Other contributions to popular culture include Latino theater, movie, and film productions. In 1979 Luis Valdez’s Zoot Suit, commemorating the riots of 1943, became the first Chicano play to appear on Broadway. The performance troupe Culture Clash (Richard Montoya, Ric Salinas, and Herbert Siguenza), founded in San Francisco in 1984, attained national recognition in 1993 through their sketch comedy television series, also called Culture Clash. More recently, George Lopez, the syndicated situation comedy that aired on ABC from 2002 to 2007, represents another significant cultural contribution by Latinos in the media. Latinos have also made inroads in the field of motion pictures, an important California cultural industry, producing documentaries and feature films.

Beyond these contributions, the Latino presence in California has made unmistakable linguistic contributions toward increasing the rise of bilingualism in California. According to the U.S. Census Bureau, 26 percent of people in California speak Spanish at home. The prominence of Spanish language throughout the state is evident on billboards, street signs, radio channels, and print media.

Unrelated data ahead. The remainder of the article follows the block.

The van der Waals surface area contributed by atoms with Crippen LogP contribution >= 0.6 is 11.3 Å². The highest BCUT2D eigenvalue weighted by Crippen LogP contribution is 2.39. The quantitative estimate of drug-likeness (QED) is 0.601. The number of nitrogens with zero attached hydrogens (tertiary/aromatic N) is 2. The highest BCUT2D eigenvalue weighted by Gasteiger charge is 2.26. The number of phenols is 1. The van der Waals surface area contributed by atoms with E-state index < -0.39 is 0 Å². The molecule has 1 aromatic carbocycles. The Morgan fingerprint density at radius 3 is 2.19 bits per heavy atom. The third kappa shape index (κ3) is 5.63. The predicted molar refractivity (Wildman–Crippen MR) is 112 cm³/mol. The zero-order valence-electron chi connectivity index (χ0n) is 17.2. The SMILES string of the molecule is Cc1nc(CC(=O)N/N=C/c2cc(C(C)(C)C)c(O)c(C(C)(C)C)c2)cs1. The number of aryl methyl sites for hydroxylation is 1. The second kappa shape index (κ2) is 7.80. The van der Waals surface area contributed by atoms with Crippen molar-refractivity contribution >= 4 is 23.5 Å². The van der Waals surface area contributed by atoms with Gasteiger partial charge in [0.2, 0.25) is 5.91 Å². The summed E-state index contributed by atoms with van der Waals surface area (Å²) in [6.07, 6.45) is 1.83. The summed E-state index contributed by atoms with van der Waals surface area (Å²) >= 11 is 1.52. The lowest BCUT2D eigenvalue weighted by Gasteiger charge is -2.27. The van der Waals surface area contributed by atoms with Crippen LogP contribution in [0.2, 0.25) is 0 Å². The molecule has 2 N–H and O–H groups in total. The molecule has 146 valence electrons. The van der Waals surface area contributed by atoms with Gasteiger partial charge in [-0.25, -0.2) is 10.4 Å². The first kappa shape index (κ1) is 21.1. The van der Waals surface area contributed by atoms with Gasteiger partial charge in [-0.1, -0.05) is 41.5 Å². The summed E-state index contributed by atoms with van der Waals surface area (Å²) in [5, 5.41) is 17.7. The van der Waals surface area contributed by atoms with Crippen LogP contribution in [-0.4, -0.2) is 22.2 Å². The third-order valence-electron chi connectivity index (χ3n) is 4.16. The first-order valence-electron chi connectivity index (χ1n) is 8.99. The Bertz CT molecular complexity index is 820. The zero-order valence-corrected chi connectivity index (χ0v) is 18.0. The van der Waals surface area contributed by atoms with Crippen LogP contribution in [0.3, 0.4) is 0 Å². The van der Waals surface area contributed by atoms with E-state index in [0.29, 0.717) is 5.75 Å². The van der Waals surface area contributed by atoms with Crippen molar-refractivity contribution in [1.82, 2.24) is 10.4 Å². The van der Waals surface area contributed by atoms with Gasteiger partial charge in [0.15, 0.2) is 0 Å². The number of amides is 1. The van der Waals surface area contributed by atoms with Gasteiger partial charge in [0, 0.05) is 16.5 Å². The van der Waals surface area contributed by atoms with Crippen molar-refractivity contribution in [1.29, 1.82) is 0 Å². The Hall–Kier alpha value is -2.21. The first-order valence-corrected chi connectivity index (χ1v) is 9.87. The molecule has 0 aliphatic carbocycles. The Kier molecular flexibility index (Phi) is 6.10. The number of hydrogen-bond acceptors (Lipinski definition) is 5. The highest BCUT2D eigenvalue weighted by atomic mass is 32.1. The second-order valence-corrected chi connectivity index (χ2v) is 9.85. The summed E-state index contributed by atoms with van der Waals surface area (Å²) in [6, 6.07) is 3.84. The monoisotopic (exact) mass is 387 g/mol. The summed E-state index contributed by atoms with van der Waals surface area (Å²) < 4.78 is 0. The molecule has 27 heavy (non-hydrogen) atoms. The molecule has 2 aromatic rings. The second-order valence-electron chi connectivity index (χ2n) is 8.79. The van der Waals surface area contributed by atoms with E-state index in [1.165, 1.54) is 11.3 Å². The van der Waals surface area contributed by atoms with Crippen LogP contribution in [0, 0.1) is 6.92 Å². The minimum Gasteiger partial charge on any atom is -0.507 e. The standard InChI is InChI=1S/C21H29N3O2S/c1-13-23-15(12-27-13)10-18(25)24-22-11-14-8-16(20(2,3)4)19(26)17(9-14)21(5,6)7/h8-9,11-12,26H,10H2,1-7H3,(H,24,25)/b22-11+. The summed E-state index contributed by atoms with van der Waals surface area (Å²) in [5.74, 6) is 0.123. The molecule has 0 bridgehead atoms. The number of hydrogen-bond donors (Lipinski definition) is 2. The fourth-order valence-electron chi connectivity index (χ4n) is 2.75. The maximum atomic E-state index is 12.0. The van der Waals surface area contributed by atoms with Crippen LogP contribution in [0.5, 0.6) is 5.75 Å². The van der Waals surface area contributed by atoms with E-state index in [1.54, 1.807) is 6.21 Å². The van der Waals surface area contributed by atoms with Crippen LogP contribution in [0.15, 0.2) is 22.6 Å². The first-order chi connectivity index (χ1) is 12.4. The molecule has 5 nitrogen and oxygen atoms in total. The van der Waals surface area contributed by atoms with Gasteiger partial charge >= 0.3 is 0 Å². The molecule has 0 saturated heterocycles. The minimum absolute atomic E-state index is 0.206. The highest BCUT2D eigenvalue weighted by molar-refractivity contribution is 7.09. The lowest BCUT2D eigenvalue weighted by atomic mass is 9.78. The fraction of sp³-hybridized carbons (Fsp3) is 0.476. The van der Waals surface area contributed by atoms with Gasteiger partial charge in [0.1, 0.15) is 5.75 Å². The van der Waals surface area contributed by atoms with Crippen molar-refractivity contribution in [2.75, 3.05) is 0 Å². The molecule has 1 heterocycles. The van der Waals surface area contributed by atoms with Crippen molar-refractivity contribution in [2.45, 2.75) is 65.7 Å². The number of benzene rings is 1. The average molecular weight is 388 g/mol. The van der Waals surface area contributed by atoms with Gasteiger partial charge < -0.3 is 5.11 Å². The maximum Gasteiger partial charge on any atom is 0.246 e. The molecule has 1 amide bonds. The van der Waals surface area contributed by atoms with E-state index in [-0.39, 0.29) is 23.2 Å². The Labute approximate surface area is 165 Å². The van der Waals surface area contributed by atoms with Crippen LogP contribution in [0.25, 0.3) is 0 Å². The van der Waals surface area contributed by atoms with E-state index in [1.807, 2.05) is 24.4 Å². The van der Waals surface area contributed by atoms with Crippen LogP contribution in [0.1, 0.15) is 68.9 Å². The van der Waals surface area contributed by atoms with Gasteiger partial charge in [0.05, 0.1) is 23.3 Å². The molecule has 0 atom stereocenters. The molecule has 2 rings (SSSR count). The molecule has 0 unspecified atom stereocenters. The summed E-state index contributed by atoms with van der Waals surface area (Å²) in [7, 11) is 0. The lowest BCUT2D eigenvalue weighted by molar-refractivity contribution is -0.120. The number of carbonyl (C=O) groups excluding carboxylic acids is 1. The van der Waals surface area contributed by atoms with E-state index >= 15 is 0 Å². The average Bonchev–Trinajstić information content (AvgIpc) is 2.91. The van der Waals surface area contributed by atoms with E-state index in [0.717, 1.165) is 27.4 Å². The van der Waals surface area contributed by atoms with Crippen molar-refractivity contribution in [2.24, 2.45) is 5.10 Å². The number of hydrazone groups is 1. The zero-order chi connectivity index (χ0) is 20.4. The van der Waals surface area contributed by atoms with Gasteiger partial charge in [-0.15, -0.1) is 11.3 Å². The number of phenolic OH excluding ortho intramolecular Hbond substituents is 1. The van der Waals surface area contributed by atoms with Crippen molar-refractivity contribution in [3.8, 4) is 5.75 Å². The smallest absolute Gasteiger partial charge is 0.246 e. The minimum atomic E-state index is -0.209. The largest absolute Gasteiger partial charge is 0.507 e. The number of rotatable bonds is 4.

The cultural contributions made by Latinos have been so significant that in recent years, scholars and others have used terms such as Mexifornia and Oaxacalifornia to acknowledge the transformation of California by migrants into a dynamic, transnational cultural space.

1. According to a recent survey by the Pew Hispanic Center, Mexicans account for 84 percent of the Latino population in the state. Source: Survey Brief: Latinos in California, Texas, New York, Florida and New Jersey. Pew Hispanic Center, March 2004. Available online at: (accessed March 25, 2007).


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Early Chicano Activism: Zoot Suits, Sleepy Lagoon, and the Road to Delano. In The Latino Condition: A Critical Reader. Eds. Richard Delgado and Jean Stefancic. New York: New York University Press, 1998, 309-319.